BACKGROUND

NEP is a program that enables neighborhood-based private property managers — known as "neighborhood entrepreneurs" — to manage and subsequently own clusters of occupied and vacant city-owned buildings.*fn1 HPD and the Neighborhood Partnership Housing Development Fund Company, Inc. ("NPHDFC"), a not-for-profit corporation, assist in obtaining financing for the rehabilitation and permanent ownership of clusters of buildings and provide technical assistance to owners and managers.

When a building enters NEP, the city leases it to NPHDFC. During and after the lease period, a neighborhood entrepreneur based in the community rehabilitates and manages the building pursuant to a management and development agreement with the NPHDFC. See 28 RCNY § 35-07. If successful in these efforts, the neighborhood entrepreneur may ultimately become the long term owner of the buildings. See 28 RCNY § 35-08.

NEP has an opt-out provision pursuant to which the tenants of a building selected for NEP may apply to have the building opt out of NEP and instead enter HPD's Tenant Interim Lease ("TIL") program, which gives tenants the opportunity to manage and, if successful, eventually purchase their building as a low-income cooperative.*fn2 See 28 RCNY § 35-04. For a building to opt out of NEP and enter the TIL program, residential tenants of record in a building must form a tenant association, submit an application to HPD, and meet minimum rent collection and other requirements. See 28 RCNY § 34-03(b). If the application is accepted, the tenant association then enters into a temporary leasing arrangement with the city. During the period of the lease, the tenant association must work to improve the building and learn to manage it. See 28 RCNY § 34-04.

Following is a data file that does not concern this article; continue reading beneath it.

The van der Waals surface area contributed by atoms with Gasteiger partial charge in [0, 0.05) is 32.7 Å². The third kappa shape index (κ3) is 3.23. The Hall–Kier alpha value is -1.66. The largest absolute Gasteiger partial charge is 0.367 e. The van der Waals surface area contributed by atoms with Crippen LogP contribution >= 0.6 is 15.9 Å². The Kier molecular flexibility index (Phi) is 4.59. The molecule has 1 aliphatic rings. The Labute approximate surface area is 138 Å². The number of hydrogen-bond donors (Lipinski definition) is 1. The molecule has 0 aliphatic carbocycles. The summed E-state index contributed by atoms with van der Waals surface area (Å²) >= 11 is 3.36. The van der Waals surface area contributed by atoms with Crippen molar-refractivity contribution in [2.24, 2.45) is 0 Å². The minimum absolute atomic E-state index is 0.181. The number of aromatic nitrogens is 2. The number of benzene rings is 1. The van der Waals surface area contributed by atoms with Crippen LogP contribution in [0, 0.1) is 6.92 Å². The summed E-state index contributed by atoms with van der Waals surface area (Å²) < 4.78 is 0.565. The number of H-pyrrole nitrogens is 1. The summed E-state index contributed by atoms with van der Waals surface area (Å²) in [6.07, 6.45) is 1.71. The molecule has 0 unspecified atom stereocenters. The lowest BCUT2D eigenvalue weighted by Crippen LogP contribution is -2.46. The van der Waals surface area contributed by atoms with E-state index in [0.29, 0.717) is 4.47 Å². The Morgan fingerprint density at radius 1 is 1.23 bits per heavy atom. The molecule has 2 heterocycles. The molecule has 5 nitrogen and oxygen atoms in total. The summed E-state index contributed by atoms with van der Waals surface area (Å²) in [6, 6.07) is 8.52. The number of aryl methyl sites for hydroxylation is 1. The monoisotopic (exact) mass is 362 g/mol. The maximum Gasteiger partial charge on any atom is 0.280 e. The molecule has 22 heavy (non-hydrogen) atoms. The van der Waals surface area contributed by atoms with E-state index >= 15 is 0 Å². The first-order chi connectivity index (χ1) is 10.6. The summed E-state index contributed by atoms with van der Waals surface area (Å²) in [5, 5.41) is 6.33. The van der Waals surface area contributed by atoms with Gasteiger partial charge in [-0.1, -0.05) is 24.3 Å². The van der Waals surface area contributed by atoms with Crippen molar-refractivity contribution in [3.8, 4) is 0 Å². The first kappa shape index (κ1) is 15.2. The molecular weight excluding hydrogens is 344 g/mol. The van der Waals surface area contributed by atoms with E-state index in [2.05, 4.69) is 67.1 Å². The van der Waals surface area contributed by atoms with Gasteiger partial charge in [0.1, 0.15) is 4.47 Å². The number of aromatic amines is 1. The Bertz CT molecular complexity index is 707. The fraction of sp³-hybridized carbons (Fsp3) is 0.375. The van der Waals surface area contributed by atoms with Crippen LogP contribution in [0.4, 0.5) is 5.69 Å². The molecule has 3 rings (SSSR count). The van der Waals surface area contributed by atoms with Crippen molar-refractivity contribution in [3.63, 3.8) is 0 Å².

HPD has broad discretionary powers over whether a tenant association that is participating in the TIL program may continue to do so. The HPD regulations governing NEP provide numerous conditions, the violation of which would allow HPD to terminate the Tenant Interim Lease, including a Tenant Association's failure to comply with management standards, to pay bills or collect rent in a timely fashion, or if "for any other reason, it is no longer in the best interests of the City to keep the Building in the program." 28 RCNY § 34-07.